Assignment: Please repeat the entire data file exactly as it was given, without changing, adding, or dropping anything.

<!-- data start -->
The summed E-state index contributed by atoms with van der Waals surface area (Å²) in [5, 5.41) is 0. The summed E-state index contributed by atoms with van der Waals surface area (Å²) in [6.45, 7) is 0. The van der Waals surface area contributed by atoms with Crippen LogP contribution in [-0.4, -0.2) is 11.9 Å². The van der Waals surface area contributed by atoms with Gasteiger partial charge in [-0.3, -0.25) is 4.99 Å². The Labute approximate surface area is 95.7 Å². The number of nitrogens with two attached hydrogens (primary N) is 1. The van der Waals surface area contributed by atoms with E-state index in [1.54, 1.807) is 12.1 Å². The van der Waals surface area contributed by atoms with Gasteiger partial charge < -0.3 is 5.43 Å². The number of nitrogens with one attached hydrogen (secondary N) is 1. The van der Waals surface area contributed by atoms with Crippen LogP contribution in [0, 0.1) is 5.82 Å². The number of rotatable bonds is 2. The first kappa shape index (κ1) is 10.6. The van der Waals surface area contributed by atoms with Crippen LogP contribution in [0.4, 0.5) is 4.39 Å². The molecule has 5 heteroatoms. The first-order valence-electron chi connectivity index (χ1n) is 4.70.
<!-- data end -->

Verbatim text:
The summed E-state index contributed by atoms with van der Waals surface area (Å²) in [5, 5.41) is 0. The summed E-state index contributed by atoms with van der Waals surface area (Å²) in [6.45, 7) is 0. The van der Waals surface area contributed by atoms with Crippen LogP contribution in [-0.4, -0.2) is 11.9 Å². The van der Waals surface area contributed by atoms with Gasteiger partial charge in [-0.3, -0.25) is 4.99 Å². The Labute approximate surface area is 95.7 Å². The number of nitrogens with two attached hydrogens (primary N) is 1. The van der Waals surface area contributed by atoms with E-state index in [1.54, 1.807) is 12.1 Å². The van der Waals surface area contributed by atoms with Gasteiger partial charge < -0.3 is 5.43 Å². The number of nitrogens with one attached hydrogen (secondary N) is 1. The van der Waals surface area contributed by atoms with Crippen LogP contribution in [0, 0.1) is 5.82 Å². The number of rotatable bonds is 2. The first kappa shape index (κ1) is 10.6. The van der Waals surface area contributed by atoms with Crippen LogP contribution in [0.4, 0.5) is 4.39 Å². The molecule has 5 heteroatoms. The first-order valence-electron chi connectivity index (χ1n) is 4.70.